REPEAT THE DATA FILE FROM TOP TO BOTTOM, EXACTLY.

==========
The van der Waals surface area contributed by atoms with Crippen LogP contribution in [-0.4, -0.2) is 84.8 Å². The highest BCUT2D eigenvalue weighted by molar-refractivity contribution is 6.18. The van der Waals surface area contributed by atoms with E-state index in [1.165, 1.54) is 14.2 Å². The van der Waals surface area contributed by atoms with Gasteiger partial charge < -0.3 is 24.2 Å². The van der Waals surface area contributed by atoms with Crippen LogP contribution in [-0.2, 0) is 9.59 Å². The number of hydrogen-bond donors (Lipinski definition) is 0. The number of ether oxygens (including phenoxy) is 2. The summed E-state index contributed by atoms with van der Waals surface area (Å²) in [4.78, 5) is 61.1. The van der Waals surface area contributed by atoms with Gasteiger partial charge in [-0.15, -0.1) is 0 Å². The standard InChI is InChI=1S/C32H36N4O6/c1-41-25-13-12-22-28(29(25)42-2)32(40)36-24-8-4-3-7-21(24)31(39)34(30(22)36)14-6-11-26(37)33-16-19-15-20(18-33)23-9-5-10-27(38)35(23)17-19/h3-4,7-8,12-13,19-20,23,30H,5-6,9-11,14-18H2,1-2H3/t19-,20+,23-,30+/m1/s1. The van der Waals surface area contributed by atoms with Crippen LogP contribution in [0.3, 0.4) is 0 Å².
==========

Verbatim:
The van der Waals surface area contributed by atoms with Crippen LogP contribution in [-0.4, -0.2) is 84.8 Å². The highest BCUT2D eigenvalue weighted by molar-refractivity contribution is 6.18. The van der Waals surface area contributed by atoms with E-state index in [1.165, 1.54) is 14.2 Å². The van der Waals surface area contributed by atoms with Gasteiger partial charge < -0.3 is 24.2 Å². The van der Waals surface area contributed by atoms with Crippen LogP contribution in [-0.2, 0) is 9.59 Å². The number of hydrogen-bond donors (Lipinski definition) is 0. The number of ether oxygens (including phenoxy) is 2. The summed E-state index contributed by atoms with van der Waals surface area (Å²) in [4.78, 5) is 61.1. The van der Waals surface area contributed by atoms with Gasteiger partial charge in [-0.15, -0.1) is 0 Å². The standard InChI is InChI=1S/C32H36N4O6/c1-41-25-13-12-22-28(29(25)42-2)32(40)36-24-8-4-3-7-21(24)31(39)34(30(22)36)14-6-11-26(37)33-16-19-15-20(18-33)23-9-5-10-27(38)35(23)17-19/h3-4,7-8,12-13,19-20,23,30H,5-6,9-11,14-18H2,1-2H3/t19-,20+,23-,30+/m1/s1. The van der Waals surface area contributed by atoms with Crippen LogP contribution in [0.3, 0.4) is 0 Å².